Blackstone Valley Historical Society’s Cemetery Coordinator Ken Postle said BVHS strongly suspects the presence of other burials.

Chartier said property owners can learn a lesson from the case.

“Those who own a lot nearby a historic cemetery should keep in mind that historic cemeteries have ill-defined borders. Just because there’s a fence doesn’t mean the border is the same that it once was.”

The state is expected to recommend that construction of the house be allowed to proceed. With state approval, the project will be back on as planned.

Comments

Did these people not see Poltergeist?

Been feeling bad for months for the new owner who was just trying to make a living and being more than cooperative with the things being asked of him along the way, and still being villainized nonetheless. Happy to hear he hasn’t been bullied out of doing what he planned to do.

I just want to repeat here for the Public Record that reps of BVHS and the Town of Lincoln and the State of RI have been nothing but gracious with Mr Belshe, being under the assumption that we were dealing with an individual that simply bought a lot in good faith and wanted to make a profit building a house...In subsequent conversations where we instructed him and the former owner as to what we assumed were mistakes they made in Cemetery Law interpretation, we were gracious and suggested possible scenarios that involved maintaining the dignity of the dead and building a house free from restrictions for future backyard digging...
The present situation we find ourselves in has been brought about by a stubborn insistence that there is an inherent right to develop a lot where no relatives have cared for or "positively" known about the existence of possible human remains for a century...Imagine if a Native American settlement had been disturbed and that logic was applied...Since these are simply colonials and possible servants and former field hands we are conjecturing about, they don't have the same weight of care or protection due them...
As it stands now, no one will ever be sure that the concrete slab going in covers removed or occupied burial plots, but be sure that there are burial spots there...
Who wins here? Certainly not the family members looking for relatives and certainly not the new owners to be. They can't ever dig a pool or do any kind of excavating beyond basic gardening and who knows what may happen to the foundation slab-You know what Jesus said about building on shifting sand versus on solid rock...Sad...Learn a lesson folks..Legal isn't always right-Lots of stuff is legal, but not moral or right..This is why we are always on the hunt for where the lost yards are that are in the colonial records-We try to stay a step ahead of the loss of history..I have been threatened with a lawsuit for speaking out, but I know that there is an ultimate judge beyond this life whose idea of right and wrong I support,so bullies don't bother me..Please don't give up-There may yet be a surprise here, especially when utilities show up, but regardless get behind BVHS and the other Historical Societies and support efforts to protect our cemeteries...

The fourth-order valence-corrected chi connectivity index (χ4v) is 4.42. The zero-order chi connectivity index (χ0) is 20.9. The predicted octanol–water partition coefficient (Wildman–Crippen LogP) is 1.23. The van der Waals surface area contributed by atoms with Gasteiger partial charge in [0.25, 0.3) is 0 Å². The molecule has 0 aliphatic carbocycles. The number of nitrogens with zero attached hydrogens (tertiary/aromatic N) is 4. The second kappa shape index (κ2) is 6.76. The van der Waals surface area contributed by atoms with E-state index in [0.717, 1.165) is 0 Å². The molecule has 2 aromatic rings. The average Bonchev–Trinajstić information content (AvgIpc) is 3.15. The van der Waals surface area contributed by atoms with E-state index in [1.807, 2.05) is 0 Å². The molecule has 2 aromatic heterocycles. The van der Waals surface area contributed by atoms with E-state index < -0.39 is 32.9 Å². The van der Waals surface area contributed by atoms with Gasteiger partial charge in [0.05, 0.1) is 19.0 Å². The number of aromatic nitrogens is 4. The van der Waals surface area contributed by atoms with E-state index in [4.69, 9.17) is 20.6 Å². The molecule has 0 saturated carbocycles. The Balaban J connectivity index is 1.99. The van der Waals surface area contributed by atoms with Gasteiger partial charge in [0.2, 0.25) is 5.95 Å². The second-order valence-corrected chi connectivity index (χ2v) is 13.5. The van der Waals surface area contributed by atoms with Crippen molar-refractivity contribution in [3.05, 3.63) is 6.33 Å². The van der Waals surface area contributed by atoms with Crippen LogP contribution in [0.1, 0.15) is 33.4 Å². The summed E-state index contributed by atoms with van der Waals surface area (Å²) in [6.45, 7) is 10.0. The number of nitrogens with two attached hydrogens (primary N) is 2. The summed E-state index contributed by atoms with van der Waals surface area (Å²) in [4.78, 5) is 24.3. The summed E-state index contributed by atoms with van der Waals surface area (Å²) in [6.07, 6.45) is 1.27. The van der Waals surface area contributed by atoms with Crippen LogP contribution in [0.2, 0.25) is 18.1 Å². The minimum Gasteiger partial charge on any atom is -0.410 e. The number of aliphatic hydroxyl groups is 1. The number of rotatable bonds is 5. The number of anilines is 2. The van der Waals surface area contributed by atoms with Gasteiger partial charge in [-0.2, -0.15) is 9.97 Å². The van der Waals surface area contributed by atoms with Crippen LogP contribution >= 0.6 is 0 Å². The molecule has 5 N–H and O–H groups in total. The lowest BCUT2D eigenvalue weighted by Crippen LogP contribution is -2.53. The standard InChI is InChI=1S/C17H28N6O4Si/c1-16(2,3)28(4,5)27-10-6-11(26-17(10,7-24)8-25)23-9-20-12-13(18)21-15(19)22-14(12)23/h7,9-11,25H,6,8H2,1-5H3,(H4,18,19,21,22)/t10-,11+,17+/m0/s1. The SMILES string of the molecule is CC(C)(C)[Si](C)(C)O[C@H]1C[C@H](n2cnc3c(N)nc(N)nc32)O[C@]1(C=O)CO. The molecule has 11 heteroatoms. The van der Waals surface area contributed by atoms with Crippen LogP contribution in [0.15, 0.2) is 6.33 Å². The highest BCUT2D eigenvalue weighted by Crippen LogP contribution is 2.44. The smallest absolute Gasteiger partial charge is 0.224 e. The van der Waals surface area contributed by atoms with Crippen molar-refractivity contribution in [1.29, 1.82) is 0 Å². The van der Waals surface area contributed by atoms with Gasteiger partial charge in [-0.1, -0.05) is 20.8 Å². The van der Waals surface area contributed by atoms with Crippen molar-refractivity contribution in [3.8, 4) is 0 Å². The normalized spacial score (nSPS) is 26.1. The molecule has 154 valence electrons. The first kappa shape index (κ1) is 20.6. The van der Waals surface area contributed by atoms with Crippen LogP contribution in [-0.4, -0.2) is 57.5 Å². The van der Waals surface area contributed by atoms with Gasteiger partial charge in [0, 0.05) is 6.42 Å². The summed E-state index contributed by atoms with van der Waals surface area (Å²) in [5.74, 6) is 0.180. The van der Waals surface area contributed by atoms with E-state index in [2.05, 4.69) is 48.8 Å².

I feel bad for developer, he was duped. Sold a piece of land that the seller knew about burials and in the past covered them up.

So why is he not halting and pursuing action against seller? Cause he wasn't duped and knew about the history? It is too costly to hire a lawyer to sue former owner regarding duping him in the same?

This is the developers livelyhood? He should know better when dealing with land near historical cemeteries.

Why is the developer who has money on the line allowed to pick the company to investigate? Seems like a conflict of interest. State should have approved companies for this.

It is unfortunate that the developer has to go through all of this when the previous owner was very aware.

It is also unfortunate that the next owner will likely have issues as well and the next owner after that, as long as someone is reminding the town and neighbors that there are possible graves located under and around this soon to be house.

Based on how long humans have walked this earth we are essentially all living on someones grave but for there to be documented proof that this lot was a cemetery, it seems ignorant to not do more.